Number crunching the electric scooter for commuting

You don’t need us to tell you how expensive your daily commute is. But you do need us to show you just how brilliant and affordable an electric scooter for commuting is.

Initial outlay is the amount you will spend on buying your foldable scooter. How much you choose to spend depends on your budget but you need a reliable scooter that has a strong robust frame and a reliable, high-performing  rechargeable battery. It is the battery, after all, that you’ll rely on to get you from A to B on your commute.

Around £450 (half that of an annual London bus ticket) will get the scooter you need: lightweight, foldable (for those unavoidable tube or bus trips), robust, stylish and a rechargeable lithium battery. You can choose to pay all at once or you can opt to pay monthly, a great way of spreading the cost. And because this is an interest-free option, you not paying any more for the convenience.

Of course, what we also need to consider is that with a monthly payment plan, after 12 months, the scooter is yours and no more payments. Our top commuter pro package comes with scooter and 24/7 helpline and breakdown cover, all for £68.60 a month for 12 months. If you spend £135 a month on a tube ticket, after only two electric scooter payments, your quids on. After 12 months, you have even more cash in your pocket!

Charging costs are an important consideration as you’ll need to plug in your scooter from time to time. Using an average hourly charge for electricity of 12.376p per hour (current figure from UK Power) and opting for the upper end charge time of 4 hours, it’ll cost you 50p to charge it. A 36v 6.4ah lithium battery, common on electric scooters, have an average run time of 15 kms or 9.32 miles so a daily charge over a 5-day working week will set you back in the region of £2.50 a week or just two single bus fares or half an hour’s parking in the West End.

Sneaky tip – buy an extra charger to charge your scooter at work for 0p!

Maintenance costs are a consideration too. Electric scooters for commuting have few mechanical parts but taking care of it, the battery and tyres, the less likely you are to face a ‘scooter breakdown’.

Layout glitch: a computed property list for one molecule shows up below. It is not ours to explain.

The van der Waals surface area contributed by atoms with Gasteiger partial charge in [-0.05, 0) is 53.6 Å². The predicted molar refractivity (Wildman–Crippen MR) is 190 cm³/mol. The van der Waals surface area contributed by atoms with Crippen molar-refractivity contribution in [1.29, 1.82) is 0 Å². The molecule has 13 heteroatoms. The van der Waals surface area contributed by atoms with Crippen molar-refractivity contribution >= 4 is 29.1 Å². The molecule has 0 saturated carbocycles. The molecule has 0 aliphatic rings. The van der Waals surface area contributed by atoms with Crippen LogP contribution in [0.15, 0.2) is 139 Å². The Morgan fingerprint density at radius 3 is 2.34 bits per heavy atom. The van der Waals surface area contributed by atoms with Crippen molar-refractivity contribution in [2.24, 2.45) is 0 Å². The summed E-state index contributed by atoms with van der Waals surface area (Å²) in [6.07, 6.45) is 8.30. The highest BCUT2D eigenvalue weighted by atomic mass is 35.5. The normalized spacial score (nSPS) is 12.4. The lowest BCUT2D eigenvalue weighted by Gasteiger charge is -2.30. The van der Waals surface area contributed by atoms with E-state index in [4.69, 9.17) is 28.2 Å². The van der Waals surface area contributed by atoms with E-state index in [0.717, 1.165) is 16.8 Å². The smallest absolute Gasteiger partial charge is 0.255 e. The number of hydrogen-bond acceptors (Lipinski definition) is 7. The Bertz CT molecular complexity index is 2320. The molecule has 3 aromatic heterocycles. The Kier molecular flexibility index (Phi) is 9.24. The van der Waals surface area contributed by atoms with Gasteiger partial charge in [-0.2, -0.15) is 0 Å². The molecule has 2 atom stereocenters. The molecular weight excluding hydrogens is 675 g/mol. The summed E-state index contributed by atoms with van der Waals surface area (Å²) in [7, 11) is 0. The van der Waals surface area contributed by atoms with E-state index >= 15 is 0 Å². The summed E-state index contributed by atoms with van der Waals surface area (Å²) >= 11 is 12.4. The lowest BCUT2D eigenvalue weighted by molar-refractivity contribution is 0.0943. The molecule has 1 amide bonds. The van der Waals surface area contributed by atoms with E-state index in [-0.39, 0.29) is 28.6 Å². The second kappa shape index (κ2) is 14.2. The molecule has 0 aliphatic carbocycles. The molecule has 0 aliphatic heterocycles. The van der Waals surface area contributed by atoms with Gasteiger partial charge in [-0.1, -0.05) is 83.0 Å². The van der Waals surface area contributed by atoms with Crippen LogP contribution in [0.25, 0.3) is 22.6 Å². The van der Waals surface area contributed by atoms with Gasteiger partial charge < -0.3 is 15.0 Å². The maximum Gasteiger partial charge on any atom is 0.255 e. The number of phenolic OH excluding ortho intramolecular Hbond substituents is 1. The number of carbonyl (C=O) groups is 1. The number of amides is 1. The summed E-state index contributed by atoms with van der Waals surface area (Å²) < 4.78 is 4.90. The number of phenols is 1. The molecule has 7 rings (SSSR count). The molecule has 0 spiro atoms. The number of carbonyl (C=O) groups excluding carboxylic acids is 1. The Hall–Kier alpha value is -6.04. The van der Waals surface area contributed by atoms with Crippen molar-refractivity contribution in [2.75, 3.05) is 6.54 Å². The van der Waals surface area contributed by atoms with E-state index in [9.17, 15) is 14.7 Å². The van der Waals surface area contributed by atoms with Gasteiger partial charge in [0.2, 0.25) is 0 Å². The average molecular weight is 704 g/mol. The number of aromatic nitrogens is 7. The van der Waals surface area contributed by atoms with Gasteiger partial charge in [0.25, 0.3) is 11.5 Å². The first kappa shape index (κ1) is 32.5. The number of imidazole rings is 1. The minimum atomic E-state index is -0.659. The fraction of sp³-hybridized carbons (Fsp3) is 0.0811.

Replacing the lithium rechargeable battery is something you should think about, along with keeping an eye on the condition of your tyres.The tyres on your Model T- last for several thousand kms and so replacing them any time soon is not something you need to worry about.

The same can be said for the scooter’s battery. The long battery life means you won’t need to budget for a replacement just yet. Not keeping your scooter in a cold place extends battery life, as does charging it every 3 months when not in use. You can buy replacement batteries from us, when the time comes, for £90.

So, an electric scooter for the daily commute is the answer?

Yes, in part. Clearly it’s not meant for intra-city long distance travelling, but the electric scooter is making an impact in replacing the first and last mile commute – so the expensive bus journey or the two-stop tube hop could be a thing of the past. And if you live in the heart of London, it has the potential to replace both by cutting out public transport completely.

The electric scooter is not just a trendy item. It is a commuting workhorse, a smart investment that gives massive financial and lifestyle returns into the long term. Commuting in London is not just about expense: it’s about the time spent commuting, the drudgery and the pollution, three things that have affected commuting in the city for decades. Is the electric scooter part of the answer to commuting problems? Absolutely.